“Golf is just a tough game sometimes,” Donald said. “It sometimes gets you down, and we’ve all been there before, but luckily right now I feel pretty confident about my game. I feel confident about where I’m heading, and I’m definitely going the right direction.”

He wasn’t alone in feeling that way.

Matt Jones (66) was alone in third, two shots off the pace, with a slew of others – including Ernie Els, the world’s No. 4 player – three shots back. Els was one of only 10 players to make birdie at the arduous, 508-yard, par-4 10th, which was his first hole of the day.

“This is really my first full event, so to speak, of the year over here, so I needed to get off to a good start,” said Els, whose PGA Tour campaign for 2008 began with a first-round exit last week in the Accenture Match Play. “I was a little nervy this morning to force myself to get off to a good start, and I’ve had that now, so I can start building on that.”

Jose Coceres, who lost to Wilson in a four-man playoff last year, and Jesper Parnevik were in a group within four shots of Donald at 68.

“You’ve almost got to have a major mentality here,” Parnevik said.

He already overcame a major problem here this week.

Parnevik fell ill playing in Mexico last weekend; a dirty drinking glass, he said, was the culprit that left him unable to eat any solid food since Saturday and took 11 pounds off his already-slim frame.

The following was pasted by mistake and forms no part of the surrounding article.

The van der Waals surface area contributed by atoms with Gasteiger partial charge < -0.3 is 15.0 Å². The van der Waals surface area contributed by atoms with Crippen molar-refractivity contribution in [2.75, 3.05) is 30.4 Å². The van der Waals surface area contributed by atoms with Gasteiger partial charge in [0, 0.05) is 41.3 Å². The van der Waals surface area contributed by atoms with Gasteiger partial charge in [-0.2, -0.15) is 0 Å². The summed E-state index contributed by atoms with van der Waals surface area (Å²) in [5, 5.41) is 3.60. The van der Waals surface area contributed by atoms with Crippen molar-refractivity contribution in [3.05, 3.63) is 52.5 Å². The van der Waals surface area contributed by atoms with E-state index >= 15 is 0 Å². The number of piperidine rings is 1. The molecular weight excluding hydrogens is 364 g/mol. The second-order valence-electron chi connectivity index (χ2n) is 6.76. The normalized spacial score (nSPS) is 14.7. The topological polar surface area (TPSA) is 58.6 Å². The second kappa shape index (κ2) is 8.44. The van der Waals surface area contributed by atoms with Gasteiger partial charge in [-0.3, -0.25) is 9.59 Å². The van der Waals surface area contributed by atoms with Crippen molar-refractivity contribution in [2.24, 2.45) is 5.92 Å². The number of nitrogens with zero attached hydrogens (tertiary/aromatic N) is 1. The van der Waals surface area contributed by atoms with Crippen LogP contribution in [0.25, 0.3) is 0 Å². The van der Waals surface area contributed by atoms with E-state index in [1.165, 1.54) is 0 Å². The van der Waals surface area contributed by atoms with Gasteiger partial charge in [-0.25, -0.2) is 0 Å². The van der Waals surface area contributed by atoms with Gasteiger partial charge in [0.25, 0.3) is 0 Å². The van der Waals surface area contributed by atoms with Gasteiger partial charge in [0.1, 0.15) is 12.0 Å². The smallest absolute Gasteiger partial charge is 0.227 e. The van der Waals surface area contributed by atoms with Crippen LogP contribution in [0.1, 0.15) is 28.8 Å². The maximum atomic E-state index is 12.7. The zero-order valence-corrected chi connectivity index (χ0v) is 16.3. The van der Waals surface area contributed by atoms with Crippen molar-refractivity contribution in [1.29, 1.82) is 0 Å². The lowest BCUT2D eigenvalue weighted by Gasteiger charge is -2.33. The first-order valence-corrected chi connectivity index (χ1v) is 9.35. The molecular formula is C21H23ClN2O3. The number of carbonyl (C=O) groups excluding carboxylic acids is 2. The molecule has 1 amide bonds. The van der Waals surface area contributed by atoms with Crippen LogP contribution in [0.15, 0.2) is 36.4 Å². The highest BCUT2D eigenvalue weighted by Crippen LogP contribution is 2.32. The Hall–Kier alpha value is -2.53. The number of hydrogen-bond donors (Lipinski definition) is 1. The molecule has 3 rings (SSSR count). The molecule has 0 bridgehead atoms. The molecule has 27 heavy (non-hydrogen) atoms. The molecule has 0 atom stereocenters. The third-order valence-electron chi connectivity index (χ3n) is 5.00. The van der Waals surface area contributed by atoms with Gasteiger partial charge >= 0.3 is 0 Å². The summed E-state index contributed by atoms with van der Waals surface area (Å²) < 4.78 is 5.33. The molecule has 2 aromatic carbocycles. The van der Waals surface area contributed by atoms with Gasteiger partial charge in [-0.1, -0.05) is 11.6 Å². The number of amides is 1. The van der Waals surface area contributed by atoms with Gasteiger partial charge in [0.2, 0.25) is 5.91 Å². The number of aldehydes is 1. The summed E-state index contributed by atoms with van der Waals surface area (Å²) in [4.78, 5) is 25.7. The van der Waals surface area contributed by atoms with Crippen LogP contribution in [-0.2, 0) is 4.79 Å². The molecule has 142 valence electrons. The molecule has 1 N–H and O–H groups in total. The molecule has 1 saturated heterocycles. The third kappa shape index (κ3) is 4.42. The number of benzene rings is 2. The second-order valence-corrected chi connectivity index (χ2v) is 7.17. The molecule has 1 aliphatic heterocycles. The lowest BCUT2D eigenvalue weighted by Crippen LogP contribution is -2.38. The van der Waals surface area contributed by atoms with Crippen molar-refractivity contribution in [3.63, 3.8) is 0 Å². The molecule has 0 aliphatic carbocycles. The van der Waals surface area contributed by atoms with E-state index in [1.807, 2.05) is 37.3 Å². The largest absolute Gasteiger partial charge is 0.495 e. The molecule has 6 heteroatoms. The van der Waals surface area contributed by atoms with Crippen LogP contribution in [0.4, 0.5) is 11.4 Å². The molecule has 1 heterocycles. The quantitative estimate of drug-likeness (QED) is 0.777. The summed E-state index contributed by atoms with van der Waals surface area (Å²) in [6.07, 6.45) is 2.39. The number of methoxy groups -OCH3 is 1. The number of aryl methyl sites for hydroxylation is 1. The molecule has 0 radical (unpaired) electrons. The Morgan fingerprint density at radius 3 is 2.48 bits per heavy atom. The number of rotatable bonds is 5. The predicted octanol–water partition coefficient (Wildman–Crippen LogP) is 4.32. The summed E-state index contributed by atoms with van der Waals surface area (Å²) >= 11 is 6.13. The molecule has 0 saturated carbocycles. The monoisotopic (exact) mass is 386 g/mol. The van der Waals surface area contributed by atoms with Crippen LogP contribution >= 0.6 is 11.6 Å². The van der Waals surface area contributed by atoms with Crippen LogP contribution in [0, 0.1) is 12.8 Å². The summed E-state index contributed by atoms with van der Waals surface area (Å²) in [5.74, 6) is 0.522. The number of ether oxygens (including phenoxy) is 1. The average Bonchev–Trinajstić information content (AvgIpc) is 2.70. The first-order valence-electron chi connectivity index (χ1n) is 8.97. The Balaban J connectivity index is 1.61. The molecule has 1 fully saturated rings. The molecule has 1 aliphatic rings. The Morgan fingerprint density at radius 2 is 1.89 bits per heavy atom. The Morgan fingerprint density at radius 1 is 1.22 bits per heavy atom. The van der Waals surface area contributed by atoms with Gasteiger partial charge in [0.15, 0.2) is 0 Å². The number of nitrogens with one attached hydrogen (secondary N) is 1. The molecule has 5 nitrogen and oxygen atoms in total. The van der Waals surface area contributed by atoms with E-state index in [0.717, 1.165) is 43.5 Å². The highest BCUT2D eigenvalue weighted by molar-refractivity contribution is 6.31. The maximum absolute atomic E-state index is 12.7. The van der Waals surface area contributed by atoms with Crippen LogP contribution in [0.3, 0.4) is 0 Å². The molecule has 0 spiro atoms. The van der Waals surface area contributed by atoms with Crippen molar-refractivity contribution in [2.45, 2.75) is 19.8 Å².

His preparation on Wednesday consisted primarily of getting intravenous fluids in the tour’s medical trailer. But even with a 6:50 a.m. tee time, Parnevik – who, like Donald and a bunch of other South Florida residents, only lives a few minutes from the course – battled his way to a 68.

“Everybody that lives here knows that this can happen,” Parnevik said. “But how it goes from almost 90 (32 C) to 43 (6 C) here in a couple days is hard for a lot of people to understand.”

Much like the Florida temperatures the last few days, Jimmy Walker’s game went from hot to cold in a real hurry.

Walker was ninth alternate at the start of the week and only got in the field because another alternate – Michael Sim, who replaced Ryder Cup captain Paul Azinger – withdrew.

For a while, Walker took full advantage of the chance. He was within one stroke of Donald as he went to the par-4 15th, but double-bogey there derailed his run at the lead and he finished with a 67.

Mike Weir of Bright’s Grive, Ont., and Jon Mills of Oshawa, Ont. each finished 3-over 73.

Donald gets introduced as a former Honda champion, but he doesn’t really feel like one, since being at a different venue gives the tournament a decidedly different feel. After winning in ’06 at Mirasol, Donald’s debut at the Honda’s new home last year was forgettable – a first-round 77 doomed his repeat chances.

This time, he’s back in the ideal position.

“If you get a strong wind, constant wind, it’s still not an easy golf course,” Donald said. “Anything under par is a good score.”

Divots: Tadd Fujikawa hasn’t made a cut since turning pro last summer, and that streak looks safe. The 17-year-old from Honolulu shot 78. ..Joe Ogilvie (80) made a quadruple-bogey and triple-bogey within a five-hole span, but still beat Kevin Stadler by a shot. .. Chris DiMarco (75) took a quadruple-bogey on the par-3 15th after hitting two tee balls in the water. .. Tommy Armour III withdrew after nine holes, citing illness and elbow pain. He made two bogeys and two double-bogeys before departing.